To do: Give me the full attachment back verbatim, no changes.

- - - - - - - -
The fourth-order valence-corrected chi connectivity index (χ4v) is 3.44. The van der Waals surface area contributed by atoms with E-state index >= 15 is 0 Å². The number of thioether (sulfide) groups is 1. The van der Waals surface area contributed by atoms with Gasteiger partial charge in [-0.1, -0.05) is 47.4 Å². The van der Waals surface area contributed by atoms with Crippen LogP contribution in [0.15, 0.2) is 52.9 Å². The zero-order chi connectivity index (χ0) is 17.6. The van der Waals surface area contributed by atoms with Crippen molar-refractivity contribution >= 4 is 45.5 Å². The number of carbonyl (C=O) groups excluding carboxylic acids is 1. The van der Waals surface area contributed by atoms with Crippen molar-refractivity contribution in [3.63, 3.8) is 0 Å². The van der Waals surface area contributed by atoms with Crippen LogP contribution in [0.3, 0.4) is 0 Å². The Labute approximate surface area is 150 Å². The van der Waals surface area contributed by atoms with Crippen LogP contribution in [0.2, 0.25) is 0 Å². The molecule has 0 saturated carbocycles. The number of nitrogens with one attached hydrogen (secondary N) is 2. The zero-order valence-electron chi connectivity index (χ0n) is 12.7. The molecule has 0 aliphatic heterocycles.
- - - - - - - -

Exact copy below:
The fourth-order valence-corrected chi connectivity index (χ4v) is 3.44. The van der Waals surface area contributed by atoms with E-state index >= 15 is 0 Å². The number of thioether (sulfide) groups is 1. The van der Waals surface area contributed by atoms with Gasteiger partial charge in [-0.1, -0.05) is 47.4 Å². The van der Waals surface area contributed by atoms with Crippen LogP contribution in [0.15, 0.2) is 52.9 Å². The zero-order chi connectivity index (χ0) is 17.6. The van der Waals surface area contributed by atoms with Crippen molar-refractivity contribution >= 4 is 45.5 Å². The number of carbonyl (C=O) groups excluding carboxylic acids is 1. The van der Waals surface area contributed by atoms with Crippen molar-refractivity contribution in [3.63, 3.8) is 0 Å². The van der Waals surface area contributed by atoms with Crippen LogP contribution in [0.3, 0.4) is 0 Å². The Labute approximate surface area is 150 Å². The van der Waals surface area contributed by atoms with Crippen LogP contribution in [0.2, 0.25) is 0 Å². The molecule has 0 saturated carbocycles. The number of nitrogens with one attached hydrogen (secondary N) is 2. The zero-order valence-electron chi connectivity index (χ0n) is 12.7. The molecule has 0 aliphatic heterocycles.